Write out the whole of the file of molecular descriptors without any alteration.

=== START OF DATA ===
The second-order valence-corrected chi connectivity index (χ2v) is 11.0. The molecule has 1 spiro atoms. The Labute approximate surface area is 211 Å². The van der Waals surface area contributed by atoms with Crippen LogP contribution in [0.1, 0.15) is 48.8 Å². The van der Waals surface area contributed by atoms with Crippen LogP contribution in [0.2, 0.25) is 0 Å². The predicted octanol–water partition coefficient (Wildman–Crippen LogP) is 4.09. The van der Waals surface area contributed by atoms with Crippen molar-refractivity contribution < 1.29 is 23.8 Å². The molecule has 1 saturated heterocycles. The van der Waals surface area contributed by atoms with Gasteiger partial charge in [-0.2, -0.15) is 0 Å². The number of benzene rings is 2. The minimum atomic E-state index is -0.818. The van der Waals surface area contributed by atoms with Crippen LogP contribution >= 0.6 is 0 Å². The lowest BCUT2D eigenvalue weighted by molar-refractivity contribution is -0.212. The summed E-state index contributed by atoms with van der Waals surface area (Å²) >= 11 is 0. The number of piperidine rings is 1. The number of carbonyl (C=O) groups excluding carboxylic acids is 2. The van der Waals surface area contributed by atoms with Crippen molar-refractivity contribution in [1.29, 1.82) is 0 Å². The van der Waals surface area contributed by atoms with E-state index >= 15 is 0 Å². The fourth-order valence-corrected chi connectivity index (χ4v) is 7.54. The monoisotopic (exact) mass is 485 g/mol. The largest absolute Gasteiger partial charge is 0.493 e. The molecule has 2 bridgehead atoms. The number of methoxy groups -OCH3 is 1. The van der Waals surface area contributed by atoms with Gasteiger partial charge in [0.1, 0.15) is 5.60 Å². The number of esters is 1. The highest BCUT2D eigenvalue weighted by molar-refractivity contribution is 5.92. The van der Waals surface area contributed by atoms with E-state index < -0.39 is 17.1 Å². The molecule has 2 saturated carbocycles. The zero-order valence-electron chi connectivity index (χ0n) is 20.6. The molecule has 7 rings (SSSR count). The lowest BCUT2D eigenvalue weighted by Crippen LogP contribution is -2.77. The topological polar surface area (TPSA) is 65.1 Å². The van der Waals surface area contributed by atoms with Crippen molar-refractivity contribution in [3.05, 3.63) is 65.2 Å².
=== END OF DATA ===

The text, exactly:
The second-order valence-corrected chi connectivity index (χ2v) is 11.0. The molecule has 1 spiro atoms. The Labute approximate surface area is 211 Å². The van der Waals surface area contributed by atoms with Crippen LogP contribution in [0.1, 0.15) is 48.8 Å². The van der Waals surface area contributed by atoms with Crippen LogP contribution in [0.2, 0.25) is 0 Å². The predicted octanol–water partition coefficient (Wildman–Crippen LogP) is 4.09. The van der Waals surface area contributed by atoms with Crippen molar-refractivity contribution < 1.29 is 23.8 Å². The molecule has 1 saturated heterocycles. The van der Waals surface area contributed by atoms with Gasteiger partial charge in [-0.2, -0.15) is 0 Å². The number of benzene rings is 2. The minimum atomic E-state index is -0.818. The van der Waals surface area contributed by atoms with Crippen LogP contribution >= 0.6 is 0 Å². The lowest BCUT2D eigenvalue weighted by molar-refractivity contribution is -0.212. The summed E-state index contributed by atoms with van der Waals surface area (Å²) >= 11 is 0. The number of piperidine rings is 1. The number of carbonyl (C=O) groups excluding carboxylic acids is 2. The van der Waals surface area contributed by atoms with Crippen molar-refractivity contribution in [1.29, 1.82) is 0 Å². The van der Waals surface area contributed by atoms with E-state index >= 15 is 0 Å². The fourth-order valence-corrected chi connectivity index (χ4v) is 7.54. The monoisotopic (exact) mass is 485 g/mol. The largest absolute Gasteiger partial charge is 0.493 e. The molecule has 2 bridgehead atoms. The number of methoxy groups -OCH3 is 1. The van der Waals surface area contributed by atoms with Gasteiger partial charge in [0.1, 0.15) is 5.60 Å². The number of esters is 1. The highest BCUT2D eigenvalue weighted by molar-refractivity contribution is 5.92. The van der Waals surface area contributed by atoms with E-state index < -0.39 is 17.1 Å². The molecule has 2 saturated carbocycles. The zero-order valence-electron chi connectivity index (χ0n) is 20.6. The molecule has 7 rings (SSSR count). The lowest BCUT2D eigenvalue weighted by Crippen LogP contribution is -2.77. The topological polar surface area (TPSA) is 65.1 Å². The van der Waals surface area contributed by atoms with Crippen molar-refractivity contribution in [3.05, 3.63) is 65.2 Å².